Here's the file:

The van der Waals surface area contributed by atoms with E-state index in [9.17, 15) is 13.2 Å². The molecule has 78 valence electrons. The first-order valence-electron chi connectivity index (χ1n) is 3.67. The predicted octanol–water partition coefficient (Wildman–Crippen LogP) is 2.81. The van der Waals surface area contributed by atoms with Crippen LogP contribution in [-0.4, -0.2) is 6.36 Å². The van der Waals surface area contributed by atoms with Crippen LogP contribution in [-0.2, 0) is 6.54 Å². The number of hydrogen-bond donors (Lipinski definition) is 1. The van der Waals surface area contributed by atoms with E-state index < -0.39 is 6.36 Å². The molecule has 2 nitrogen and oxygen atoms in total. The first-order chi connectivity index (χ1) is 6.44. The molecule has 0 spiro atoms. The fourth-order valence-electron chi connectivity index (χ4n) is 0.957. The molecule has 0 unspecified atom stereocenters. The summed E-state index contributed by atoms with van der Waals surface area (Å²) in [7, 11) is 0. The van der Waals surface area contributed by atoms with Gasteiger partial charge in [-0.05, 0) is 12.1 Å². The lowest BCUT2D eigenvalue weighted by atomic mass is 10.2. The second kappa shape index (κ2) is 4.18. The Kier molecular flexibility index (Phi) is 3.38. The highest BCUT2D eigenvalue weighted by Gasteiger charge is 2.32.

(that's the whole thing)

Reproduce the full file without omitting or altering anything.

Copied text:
The van der Waals surface area contributed by atoms with E-state index in [9.17, 15) is 13.2 Å². The molecule has 78 valence electrons. The first-order valence-electron chi connectivity index (χ1n) is 3.67. The predicted octanol–water partition coefficient (Wildman–Crippen LogP) is 2.81. The van der Waals surface area contributed by atoms with Crippen LogP contribution in [-0.4, -0.2) is 6.36 Å². The van der Waals surface area contributed by atoms with Crippen LogP contribution in [-0.2, 0) is 6.54 Å². The number of hydrogen-bond donors (Lipinski definition) is 1. The van der Waals surface area contributed by atoms with E-state index < -0.39 is 6.36 Å². The molecule has 2 nitrogen and oxygen atoms in total. The first-order chi connectivity index (χ1) is 6.44. The molecule has 0 spiro atoms. The fourth-order valence-electron chi connectivity index (χ4n) is 0.957. The molecule has 0 unspecified atom stereocenters. The summed E-state index contributed by atoms with van der Waals surface area (Å²) in [7, 11) is 0. The van der Waals surface area contributed by atoms with Gasteiger partial charge in [-0.05, 0) is 12.1 Å². The lowest BCUT2D eigenvalue weighted by atomic mass is 10.2. The second kappa shape index (κ2) is 4.18. The Kier molecular flexibility index (Phi) is 3.38. The highest BCUT2D eigenvalue weighted by Gasteiger charge is 2.32.